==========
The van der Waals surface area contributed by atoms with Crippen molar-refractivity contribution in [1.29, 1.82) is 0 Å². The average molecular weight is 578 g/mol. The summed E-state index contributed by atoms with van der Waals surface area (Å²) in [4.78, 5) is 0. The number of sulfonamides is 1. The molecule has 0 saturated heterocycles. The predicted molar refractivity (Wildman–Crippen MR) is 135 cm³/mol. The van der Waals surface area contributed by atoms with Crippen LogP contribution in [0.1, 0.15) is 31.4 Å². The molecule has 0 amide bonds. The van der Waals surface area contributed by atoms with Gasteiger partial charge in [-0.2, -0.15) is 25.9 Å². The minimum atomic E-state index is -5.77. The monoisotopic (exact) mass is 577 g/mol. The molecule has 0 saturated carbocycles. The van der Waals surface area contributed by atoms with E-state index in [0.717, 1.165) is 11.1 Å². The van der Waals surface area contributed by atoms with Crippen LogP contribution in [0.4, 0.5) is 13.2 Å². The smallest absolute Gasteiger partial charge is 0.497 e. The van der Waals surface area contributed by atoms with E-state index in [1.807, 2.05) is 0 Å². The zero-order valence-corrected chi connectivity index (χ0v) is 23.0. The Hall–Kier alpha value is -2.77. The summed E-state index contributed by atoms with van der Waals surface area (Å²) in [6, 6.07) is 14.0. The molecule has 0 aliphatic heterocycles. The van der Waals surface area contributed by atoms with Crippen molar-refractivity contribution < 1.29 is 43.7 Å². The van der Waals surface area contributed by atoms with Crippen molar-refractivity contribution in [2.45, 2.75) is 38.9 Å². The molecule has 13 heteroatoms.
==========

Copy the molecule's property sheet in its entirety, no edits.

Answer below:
The van der Waals surface area contributed by atoms with Crippen molar-refractivity contribution in [1.29, 1.82) is 0 Å². The average molecular weight is 578 g/mol. The summed E-state index contributed by atoms with van der Waals surface area (Å²) in [4.78, 5) is 0. The number of sulfonamides is 1. The molecule has 0 saturated heterocycles. The predicted molar refractivity (Wildman–Crippen MR) is 135 cm³/mol. The van der Waals surface area contributed by atoms with Crippen LogP contribution in [0.1, 0.15) is 31.4 Å². The molecule has 0 amide bonds. The van der Waals surface area contributed by atoms with Gasteiger partial charge in [-0.2, -0.15) is 25.9 Å². The minimum atomic E-state index is -5.77. The monoisotopic (exact) mass is 577 g/mol. The molecule has 0 saturated carbocycles. The van der Waals surface area contributed by atoms with E-state index in [0.717, 1.165) is 11.1 Å². The van der Waals surface area contributed by atoms with Crippen LogP contribution in [0.4, 0.5) is 13.2 Å². The smallest absolute Gasteiger partial charge is 0.497 e. The van der Waals surface area contributed by atoms with E-state index in [1.807, 2.05) is 0 Å². The zero-order valence-corrected chi connectivity index (χ0v) is 23.0. The Hall–Kier alpha value is -2.77. The summed E-state index contributed by atoms with van der Waals surface area (Å²) in [6, 6.07) is 14.0. The molecule has 0 aliphatic heterocycles. The van der Waals surface area contributed by atoms with Crippen molar-refractivity contribution < 1.29 is 43.7 Å². The van der Waals surface area contributed by atoms with Crippen molar-refractivity contribution in [2.45, 2.75) is 38.9 Å². The molecule has 13 heteroatoms.